Dimensions: wingspan, 26 feet, 11 inches; length, 54 feet; height, 13 feet, 11 inches
Weights: empty, 16,06 pounds; gross, 36,376 pounds
Power plant: 1 18,750-pound thrust General Electric J-79 turbojet engine
Performance: maximum speed, 1,516 miles per hour; ceiling, 58,000 feet; range, 548 miles
Armament: 2 x 30mm cannons; up to 13,415 pounds of bombs or rockets
Service dates: 1975-
he Kfir resulted from Israel’s attempt to sever its traditional dependency upon France for military aircraft. It was a feat of considerable engineering and placed that country in the forefront of aviation technology.
Since acquiring independence in 1947, the state of Israel relied heavily upon French patronage for modern weapons to defend itself against its Arab neighbors. In the early 1960s Israel acquired the relatively sophisticated Dassault Mirage IIIs, which were superbly utilized in the 1967 Six Day War. Israel had also ordered 50 of the less-expensive Mirage 5 ground-attack craft, fully paid for, when French President Charles de Gaulle ordered an arms embargo. Cut off from its main supplier of aircraft, and faced with the specter of the Soviets arming Arab states with sophisticated MiG fighters, the Jewish state resolved to develop indigenous fighters. This required imaginative engineering of a very high order.
Israeli Aircraft Industries (IAI) initially began by marketing its own version of the Mirage 5, which
it called the Nesher (Eagle). This was a potent craft but possessed all the shortcomings of the original Mirage III design. But having purchased McDon- nell-Douglas F-4 Phantoms from the United States, the firm hit upon squeezing the powerful J-79 turbojet engine into the Mirage 5 fuselage. This feat required engineering skills and was resolved only after much difficulty. However, the resulting new craft, the Kfir (Lion Cub), was revealed to the world in 1975. This was still a Mirage in outline, but it possessed an expanded fuselage to accommodate the bigger engine. The rear was also consequently shortened and the front extended in comparison with the Mirage 5. And because the J-79 runs hotter than the original French power plant, four additional airscoops were installed. Newer versions of the Kfir, the C2, feature removable canards just aft of the canopy to improve maneuverability at low speed. The Kfir remains a potent weapon in Israeli hands and has also been exported to Colombia and Ecuador.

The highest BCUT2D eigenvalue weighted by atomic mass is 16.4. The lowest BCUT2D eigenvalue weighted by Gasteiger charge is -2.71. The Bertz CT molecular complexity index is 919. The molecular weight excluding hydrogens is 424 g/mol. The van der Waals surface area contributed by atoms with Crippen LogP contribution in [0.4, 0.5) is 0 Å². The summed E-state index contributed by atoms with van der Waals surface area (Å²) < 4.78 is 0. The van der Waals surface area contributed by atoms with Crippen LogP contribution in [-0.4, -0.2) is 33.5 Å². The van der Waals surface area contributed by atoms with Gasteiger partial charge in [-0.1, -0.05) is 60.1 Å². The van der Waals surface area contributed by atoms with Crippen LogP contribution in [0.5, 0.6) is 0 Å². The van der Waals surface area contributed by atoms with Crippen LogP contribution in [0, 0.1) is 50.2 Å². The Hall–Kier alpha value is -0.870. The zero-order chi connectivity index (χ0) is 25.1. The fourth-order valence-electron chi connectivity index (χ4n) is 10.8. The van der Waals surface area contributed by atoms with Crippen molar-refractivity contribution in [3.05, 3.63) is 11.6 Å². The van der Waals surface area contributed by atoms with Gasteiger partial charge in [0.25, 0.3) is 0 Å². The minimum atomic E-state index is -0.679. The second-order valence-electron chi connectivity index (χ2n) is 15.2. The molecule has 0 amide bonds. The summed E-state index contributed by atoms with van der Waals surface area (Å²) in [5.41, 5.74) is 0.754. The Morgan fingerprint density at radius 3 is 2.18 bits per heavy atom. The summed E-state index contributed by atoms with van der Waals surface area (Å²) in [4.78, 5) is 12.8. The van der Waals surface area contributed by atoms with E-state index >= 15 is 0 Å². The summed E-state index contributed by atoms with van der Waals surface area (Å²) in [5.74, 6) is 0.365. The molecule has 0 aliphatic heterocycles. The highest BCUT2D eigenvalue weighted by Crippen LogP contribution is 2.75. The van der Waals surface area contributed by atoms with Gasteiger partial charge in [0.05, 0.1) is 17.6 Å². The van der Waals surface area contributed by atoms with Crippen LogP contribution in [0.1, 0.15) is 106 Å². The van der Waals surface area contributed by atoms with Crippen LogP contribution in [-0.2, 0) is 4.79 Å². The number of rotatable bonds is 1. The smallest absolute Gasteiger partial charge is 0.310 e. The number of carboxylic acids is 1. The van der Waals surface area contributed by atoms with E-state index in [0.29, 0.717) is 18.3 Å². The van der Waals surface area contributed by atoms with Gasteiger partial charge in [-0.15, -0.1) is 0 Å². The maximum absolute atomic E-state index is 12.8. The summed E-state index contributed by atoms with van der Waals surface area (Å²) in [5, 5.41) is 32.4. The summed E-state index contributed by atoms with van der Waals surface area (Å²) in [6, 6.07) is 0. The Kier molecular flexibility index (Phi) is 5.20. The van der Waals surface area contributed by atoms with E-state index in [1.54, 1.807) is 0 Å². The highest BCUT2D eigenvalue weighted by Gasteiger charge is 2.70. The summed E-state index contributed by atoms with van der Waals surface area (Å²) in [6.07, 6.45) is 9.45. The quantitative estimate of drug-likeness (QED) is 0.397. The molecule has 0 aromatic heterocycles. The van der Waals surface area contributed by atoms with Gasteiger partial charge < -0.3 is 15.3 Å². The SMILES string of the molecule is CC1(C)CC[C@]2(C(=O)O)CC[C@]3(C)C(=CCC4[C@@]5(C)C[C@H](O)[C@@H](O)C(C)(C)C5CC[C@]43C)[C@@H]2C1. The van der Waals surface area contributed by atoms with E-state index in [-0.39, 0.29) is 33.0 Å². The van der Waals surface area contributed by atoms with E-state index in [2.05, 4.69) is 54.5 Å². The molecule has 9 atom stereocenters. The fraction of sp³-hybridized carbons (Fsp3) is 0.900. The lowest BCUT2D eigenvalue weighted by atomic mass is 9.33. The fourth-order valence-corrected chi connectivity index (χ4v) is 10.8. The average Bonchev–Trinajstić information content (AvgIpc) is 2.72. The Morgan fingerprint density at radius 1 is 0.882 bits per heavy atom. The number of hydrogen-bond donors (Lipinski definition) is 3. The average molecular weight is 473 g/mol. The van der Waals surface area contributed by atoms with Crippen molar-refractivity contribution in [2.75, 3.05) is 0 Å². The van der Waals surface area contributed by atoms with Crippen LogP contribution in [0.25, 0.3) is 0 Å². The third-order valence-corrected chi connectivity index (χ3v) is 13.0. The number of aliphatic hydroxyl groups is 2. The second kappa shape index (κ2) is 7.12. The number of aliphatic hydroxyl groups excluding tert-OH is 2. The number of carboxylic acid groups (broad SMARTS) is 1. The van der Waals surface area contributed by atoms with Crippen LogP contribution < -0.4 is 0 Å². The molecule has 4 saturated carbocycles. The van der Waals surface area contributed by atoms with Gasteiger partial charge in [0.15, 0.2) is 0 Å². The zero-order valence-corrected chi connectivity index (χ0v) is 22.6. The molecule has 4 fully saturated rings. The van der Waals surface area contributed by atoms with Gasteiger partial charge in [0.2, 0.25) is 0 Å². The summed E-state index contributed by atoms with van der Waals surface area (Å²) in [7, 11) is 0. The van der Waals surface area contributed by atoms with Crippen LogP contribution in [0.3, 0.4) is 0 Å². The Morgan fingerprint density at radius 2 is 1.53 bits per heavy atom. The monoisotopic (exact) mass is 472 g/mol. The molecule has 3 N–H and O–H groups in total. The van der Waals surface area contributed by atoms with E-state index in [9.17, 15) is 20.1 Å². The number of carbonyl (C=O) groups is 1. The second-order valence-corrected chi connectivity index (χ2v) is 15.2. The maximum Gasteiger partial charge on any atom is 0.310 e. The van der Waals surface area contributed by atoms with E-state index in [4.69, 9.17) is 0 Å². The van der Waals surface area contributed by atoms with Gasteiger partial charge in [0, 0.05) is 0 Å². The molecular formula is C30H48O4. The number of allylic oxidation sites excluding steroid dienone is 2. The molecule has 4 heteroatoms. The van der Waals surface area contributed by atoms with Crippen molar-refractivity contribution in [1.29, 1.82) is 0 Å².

Type: Antitank; Light Bomber
Dimensions: wingspan, 48 feet; length, 36 feet; height, 11 feet, 1 inch Weights: empty, 9,590 pound; gross, 14,021
Power plant: 1 x 1,770-horsepower AM-38F liquid-cooled in-line engine Performance: maximum speed, 251 miles per hour; ceiling, 19,685 feet; range, 373 miles Armament: 2 x 7.62mm machine guns; 2 x 30mm cannons; 1,321 pounds of bombs or rockets Service dates: 1941-1955
he famous Shturmovik was the most important Russian aircraft of World War II. Built in massive quantities, it proved instrumental in defeating German armor and preserving the Soviet Union. The Il 2 is also among the most numerous warplanes ever built.
The Red Air Force was conceived as a tactical adjunct to the Red Army and, as such, bore responsibility for removing tanks and fortifications in its path. Throughout the 1930s several experimental craft were tested that were heavily armored and intended to function as bronirovanni shturmovik (armored attackers). In 1939 Sergei Ilyushin developed a prototype that was to exert profound influence on the military history of the world. His Il 2 was a relatively sleek, all-metal, low-wing monoplane with retractable undercarriage that withdrew into wing nacelles. The most distinguishing feature was the highly armored “tub,” an integral metal structure holding the engine, pilot, and fuel. It was impervious to ground fire and gave the aircraft great structural integrity. Test flights were encouraging, so the first
Il 2s became operational in May 1941. Their appearance was fortuitous, for the following month Nazi Germany invaded the Soviet Union.